Shrew 3: Brush Up Your Oxford

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· 13 September 2018 ·
[‘Kiss Me, Kate’ and Cole Porter’s problematic lyrics, which I revise and repurpose]

In Part 1 I addressed the now-unattractive mindset of my original The Taming of the Shrew. In Part 2 I looked at a variety of Shrews, and went into some detail about an 18th-century revision that made the play even less palatable. To conclude this trio of shrewd posts, I now consider the mid-20th-century musical, Kiss Me, Kate (stage play 1948, film 1953), and one of its songs in particular.

While Cole Porter wrote the music and lyrics for the songs in KMK, the rest of the play was written by Bella and Samuel Spewak (yes, married). They took my Shrew, tossed Sly’s Induction into the dustbin like everyone else, then substituted another framing device in its place. This one concerns the off-stage relationship between the two actors playing Petruchio and Katherine in an out-of-town preview of a musical version of my play. Fred and Lilli used to be married, now they aren’t. Mischief and musical numbers ensue. This time there is more time spent in the frame than inside the play inside it. Something different.

Something else is different too.

Kiss Me Kate 3D poster - Porter Shrew Oxfordian lyricsNo, not the spanking. Let’s not go there.

3D lettering in 3D - Porter Shrew Oxfordian lyrics

As television grew in popularity in the early 1950s, movie studios felt the pinch in their purses as ticket sales declined. Their hope was that new technologies like CinemaScope and 3D would entice viewers out of their sitting rooms and back into cinemas. MGM made a big production of this production of KMK, so it got the state-of-the-art 3D treatment. The depth-perception trick required viewers to wear spectacles with polarised lenses, not the red-eye/blue-eye sort.

Kiss Me Kate 3D disc box tilted - Porter Shrew Oxfordian lyricsYou can tell that the picture was shot for 3D, even if you’re not watching it that way. The sets are deep and the camera is very swoopy. Ann Miller tosses her gloves, scarf, and other three-dimensional assets around. People jump and climb over things like children at a playground. Objects are aimed at the camera: confetti, water, flowers, a smoke bomb. Tumblers tumble, jugglers juggle. Petruchio cracks his bright red whip at you. Don’t flinch.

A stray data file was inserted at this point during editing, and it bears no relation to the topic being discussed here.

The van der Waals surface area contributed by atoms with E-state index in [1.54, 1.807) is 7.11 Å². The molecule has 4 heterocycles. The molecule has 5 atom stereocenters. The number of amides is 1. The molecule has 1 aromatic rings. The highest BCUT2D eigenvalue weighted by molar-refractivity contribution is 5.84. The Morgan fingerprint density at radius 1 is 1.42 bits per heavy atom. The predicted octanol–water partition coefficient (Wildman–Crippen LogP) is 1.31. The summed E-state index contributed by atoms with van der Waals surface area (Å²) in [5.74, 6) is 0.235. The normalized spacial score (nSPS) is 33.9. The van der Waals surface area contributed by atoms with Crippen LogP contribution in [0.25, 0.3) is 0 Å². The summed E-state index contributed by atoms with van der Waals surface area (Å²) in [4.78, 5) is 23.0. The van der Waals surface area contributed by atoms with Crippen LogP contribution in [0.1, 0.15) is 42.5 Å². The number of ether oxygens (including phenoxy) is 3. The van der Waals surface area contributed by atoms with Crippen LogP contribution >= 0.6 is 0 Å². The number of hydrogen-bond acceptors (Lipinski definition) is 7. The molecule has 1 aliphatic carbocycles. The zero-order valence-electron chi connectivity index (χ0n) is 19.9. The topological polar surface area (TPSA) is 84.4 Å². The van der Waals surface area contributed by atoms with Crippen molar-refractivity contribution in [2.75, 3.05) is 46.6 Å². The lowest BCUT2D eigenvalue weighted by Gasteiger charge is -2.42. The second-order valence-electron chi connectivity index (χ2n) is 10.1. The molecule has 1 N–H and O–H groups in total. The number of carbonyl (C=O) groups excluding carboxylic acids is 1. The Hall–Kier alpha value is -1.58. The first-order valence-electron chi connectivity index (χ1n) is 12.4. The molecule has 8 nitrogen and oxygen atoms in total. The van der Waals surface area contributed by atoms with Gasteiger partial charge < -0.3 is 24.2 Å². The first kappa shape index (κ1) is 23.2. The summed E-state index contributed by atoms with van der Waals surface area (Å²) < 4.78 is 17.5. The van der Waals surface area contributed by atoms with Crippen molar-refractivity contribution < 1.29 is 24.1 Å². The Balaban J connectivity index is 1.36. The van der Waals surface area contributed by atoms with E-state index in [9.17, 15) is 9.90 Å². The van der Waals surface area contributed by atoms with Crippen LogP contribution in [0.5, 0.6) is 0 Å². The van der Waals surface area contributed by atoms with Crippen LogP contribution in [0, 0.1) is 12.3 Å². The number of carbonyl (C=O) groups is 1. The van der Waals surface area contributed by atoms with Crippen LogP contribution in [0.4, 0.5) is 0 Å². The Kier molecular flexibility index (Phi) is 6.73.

You knew I would mention the whip.I decided to play with one of KMK’s musical numbers. It’s why I started writing about The Taming of the Shrew in the first place, before it blew up into three posts.

Brush Up Your Shakespeare is sung by two gangsters, debt collectors for the local mob boss. (If you need a synopsis, here.) This song is described as a show-stopper, and you can see why. The louts are likeable, and the lyrics are some of the sauciest and wittiest Porter ever wrote. The problem is that their subject straddles the line between enthusiastic dating and sexual assault. There’s no other way to put it.

For the rest of this post I’m focusing on form, not content. The wordplay is too good, and there are two versions to compare. The first is the original that Porter wrote for the stage play, and the second is what MGM was able to get past the Hays-office censors and onto celluloid.

I burned a lot of electrons in Parts 1 and 2 discussing the change in social values relating to what I wrote in the play and what’s been done to it since. If you don’t like the dubious nature of Porter’s lyrics, skip his two versions and scroll down to my new third one. I’ve changed the subject.

As for my harping about people who edit my words while I do the same to Porter’s: the distinction is that I’m not messing with his work then selling the mess as his. (See my comments about Thomas Bowdler, below.) And turnabout is fair play, Porter and the Spewaks started it.

Brush Up Your Shakespeare
from Kiss Me, Kate
music and lyrics by Cole Porter

Version One:
Original lyrics (1948)
sung by Michael Jibson and James Doherty
with the John Wilson Orchestra
Royal Albert Hall, BBC Proms 2014

The entire show is here, if you have two hours and thirteen minutes to spare. Brush Up Your Shakespeare starts at the 2h mark. The following excerpt gets right to it.

  • The girls today in society
  • Go for classical poetry
  • So to win their hearts one must quote with ease
  • Aeschylus and Euripides
  • One must know Homer, and b’lieve me, beau
  • Sophocles, also Sapph-o-ho
  • Unless you know Shelley and Keats and Pope
  • Dainty Debbies will call you a dope
  • But the poet of them all
  • Who will start ’em simply ravin’
  • Is the poet people call
  • The Bard of Stratford-on-Avon
  • Chorus:
  • Brush up your Shakespeare
  • Start quoting him now
  • Brush up your Shakespeare
  • And the women you will wow
  • Just declaim a few lines from Othella
  • And they’ll think you’re a hell of a fella
  • If your blonde won’t respond when you flatter ’er
  • Tell ’er what Tony told Cleopaterer
  • If she fights when her clothes you are mussin’